Larry Bird Labels Michael Jordan Play 'One-Dimensional', Tired of 'Same Shots'

NBA Icon's Remarkable Season Raises Team Play Questions.

by Nouman Rasool
Larry Bird Labels Michael Jordan Play 'One-Dimensional', Tired of 'Same Shots'
© Stacy Revere/Getty Images

In the 1986-87 NBA season, Michael Jordan's remarkable scoring prowess came to the forefront, as he achieved an astounding average of 37.1 points per game. This remarkable feat placed him alongside the legendary Wilt Chamberlain as the only players in NBA history to surpass the 3,000-point mark in a single season.

Jordan's scoring dominance was particularly evident in his taking 32% of the Chicago Bulls' shots, averaging 27.8 field goal attempts per game. This approach to the game, especially in an era dominated by the likes of Magic Johnson and Larry Bird, known for their team-centric play, sparked widespread debate and critique.

Larry Bird, a contemporary of Jordan and known for his unselfish playstyle, openly critiqued this approach, stating, "I don't like to watch the same guy take every shot. That's not what the game is all about." This comment underscored a growing sentiment that Jordan's style, though effective in scoring, might be lacking in overall team contribution.

The Bulls, with Jordan at the helm, concluded the '86-'87 season with a modest 40-42 record, securing the eighth seed in the Eastern Conference. Their playoff run was short-lived, as they were swept by the eventual champions, the Boston Celtics, in the first round.

Despite the early exit, the Bulls' achievement in reaching the playoffs was notable, particularly given the team's roster challenges. After losing four key scorers from the previous season, the Bulls leaned heavily on Jordan's scoring ability.

The team's dependency on Jordan was further highlighted by the fact that only two other players, Charles Oakley and John Paxson, averaged double figures in scoring.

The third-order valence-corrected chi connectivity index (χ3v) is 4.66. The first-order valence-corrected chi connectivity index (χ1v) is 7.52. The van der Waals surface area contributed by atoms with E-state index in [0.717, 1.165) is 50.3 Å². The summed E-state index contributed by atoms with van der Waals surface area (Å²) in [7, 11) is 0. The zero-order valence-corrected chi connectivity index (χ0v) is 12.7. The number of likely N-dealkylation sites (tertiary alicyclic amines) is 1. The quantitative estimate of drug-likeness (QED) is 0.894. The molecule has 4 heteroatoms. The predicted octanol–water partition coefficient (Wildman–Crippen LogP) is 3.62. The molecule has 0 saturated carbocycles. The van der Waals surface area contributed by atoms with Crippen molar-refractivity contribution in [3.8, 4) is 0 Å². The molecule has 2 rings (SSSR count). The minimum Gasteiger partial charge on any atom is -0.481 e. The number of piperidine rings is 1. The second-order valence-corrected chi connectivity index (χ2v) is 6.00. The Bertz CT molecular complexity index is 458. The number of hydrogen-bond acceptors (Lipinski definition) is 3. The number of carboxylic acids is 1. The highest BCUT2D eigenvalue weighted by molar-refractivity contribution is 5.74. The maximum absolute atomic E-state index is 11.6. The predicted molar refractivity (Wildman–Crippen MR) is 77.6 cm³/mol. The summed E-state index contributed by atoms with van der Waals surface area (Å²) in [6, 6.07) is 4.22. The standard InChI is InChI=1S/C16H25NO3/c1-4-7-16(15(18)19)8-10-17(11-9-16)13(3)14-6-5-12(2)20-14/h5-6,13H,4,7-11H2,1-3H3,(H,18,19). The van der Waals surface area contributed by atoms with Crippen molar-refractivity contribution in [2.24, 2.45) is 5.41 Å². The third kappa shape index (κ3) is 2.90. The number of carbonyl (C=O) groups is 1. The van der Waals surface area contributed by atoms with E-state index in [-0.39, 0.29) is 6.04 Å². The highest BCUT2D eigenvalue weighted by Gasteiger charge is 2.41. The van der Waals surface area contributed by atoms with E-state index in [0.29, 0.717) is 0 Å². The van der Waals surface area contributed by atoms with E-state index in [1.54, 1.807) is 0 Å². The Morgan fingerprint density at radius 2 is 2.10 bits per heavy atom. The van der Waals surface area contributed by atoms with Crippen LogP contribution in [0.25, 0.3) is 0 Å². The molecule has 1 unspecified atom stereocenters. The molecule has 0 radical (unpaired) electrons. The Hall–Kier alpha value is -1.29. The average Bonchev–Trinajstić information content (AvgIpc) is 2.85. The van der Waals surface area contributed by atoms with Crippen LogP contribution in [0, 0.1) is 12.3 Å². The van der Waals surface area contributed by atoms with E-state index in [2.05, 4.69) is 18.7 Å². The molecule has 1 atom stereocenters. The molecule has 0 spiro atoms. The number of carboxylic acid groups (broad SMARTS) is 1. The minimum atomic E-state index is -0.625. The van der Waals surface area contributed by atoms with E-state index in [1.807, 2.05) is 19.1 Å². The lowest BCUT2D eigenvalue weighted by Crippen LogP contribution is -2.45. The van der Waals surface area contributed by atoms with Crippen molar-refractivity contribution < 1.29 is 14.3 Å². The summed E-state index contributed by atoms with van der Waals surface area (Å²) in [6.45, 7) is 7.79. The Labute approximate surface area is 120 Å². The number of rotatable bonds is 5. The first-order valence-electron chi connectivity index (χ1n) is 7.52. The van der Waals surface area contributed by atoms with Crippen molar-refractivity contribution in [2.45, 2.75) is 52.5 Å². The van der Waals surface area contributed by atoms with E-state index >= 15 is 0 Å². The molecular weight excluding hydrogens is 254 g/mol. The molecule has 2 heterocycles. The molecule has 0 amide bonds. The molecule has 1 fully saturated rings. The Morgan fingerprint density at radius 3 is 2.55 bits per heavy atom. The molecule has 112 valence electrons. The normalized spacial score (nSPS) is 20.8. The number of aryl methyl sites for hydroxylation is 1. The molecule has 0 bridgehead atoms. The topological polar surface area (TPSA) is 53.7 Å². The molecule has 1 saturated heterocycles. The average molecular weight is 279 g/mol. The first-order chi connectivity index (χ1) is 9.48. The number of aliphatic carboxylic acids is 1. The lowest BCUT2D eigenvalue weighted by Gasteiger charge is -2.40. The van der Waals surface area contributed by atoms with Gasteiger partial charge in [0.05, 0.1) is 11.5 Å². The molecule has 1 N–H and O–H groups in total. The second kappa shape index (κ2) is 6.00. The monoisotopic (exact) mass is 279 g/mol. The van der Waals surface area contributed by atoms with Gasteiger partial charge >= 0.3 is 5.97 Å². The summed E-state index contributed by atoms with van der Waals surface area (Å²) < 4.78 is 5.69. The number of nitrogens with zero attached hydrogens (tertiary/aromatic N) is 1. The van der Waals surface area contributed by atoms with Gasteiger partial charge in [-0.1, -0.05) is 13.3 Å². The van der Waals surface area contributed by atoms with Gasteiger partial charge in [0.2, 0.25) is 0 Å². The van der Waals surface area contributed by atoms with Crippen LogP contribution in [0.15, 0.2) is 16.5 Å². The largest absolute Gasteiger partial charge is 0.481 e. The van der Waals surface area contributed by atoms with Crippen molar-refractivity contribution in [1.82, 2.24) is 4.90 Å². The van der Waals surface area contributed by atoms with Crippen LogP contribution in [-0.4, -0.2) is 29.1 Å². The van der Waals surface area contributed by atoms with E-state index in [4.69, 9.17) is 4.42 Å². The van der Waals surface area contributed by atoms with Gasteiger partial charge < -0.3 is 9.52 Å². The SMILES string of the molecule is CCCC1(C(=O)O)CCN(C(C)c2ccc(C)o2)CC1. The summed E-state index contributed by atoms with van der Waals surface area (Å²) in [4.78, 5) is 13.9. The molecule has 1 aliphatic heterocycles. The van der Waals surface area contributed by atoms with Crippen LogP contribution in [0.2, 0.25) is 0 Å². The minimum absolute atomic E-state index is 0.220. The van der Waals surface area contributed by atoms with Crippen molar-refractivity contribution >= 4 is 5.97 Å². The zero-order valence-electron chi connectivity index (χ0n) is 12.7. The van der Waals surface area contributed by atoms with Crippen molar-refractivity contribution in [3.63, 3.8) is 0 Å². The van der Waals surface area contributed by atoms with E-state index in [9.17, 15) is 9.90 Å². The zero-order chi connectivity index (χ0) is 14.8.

Scoring Brilliance Raises Questions

Jordan's individual performances were nothing short of historic.

He opened the season with a 50-point game against the New York Knicks and continued to deliver high-scoring games, including two 61-point games. Despite his personal success, concerns were raised about the potential negative impact of such a ball-dominant style on the team's overall performance.

Comparisons were drawn with players like Magic Johnson and Bird, who were celebrated for elevating their teammates' play.

Jordan, undeterred by the criticism, continued to excel individually but faced challenges in translating his performances into team success.

The Bulls experienced consecutive playoff disappointments against the Detroit Pistons from 1987 to 1990, highlighting the need for a more well-rounded team approach. The narrative began to shift in 1991. The Bulls, now with a deeper roster and under the guidance of coach Phil Jackson, overcame their rivals, the Pistons, and went on to win the NBA championship against the Los Angeles Lakers.

Jordan, who was named Finals MVP, not only maintained his extraordinary scoring but also demonstrated a more complete game, including significant contributions in rebounds and assists. This championship win marked a turning point in Jordan's career, reshaping the perception of his play from being one-dimensional to that of a well-rounded, team-centric leader, solidifying his status as the league's top player.

Michael Jordan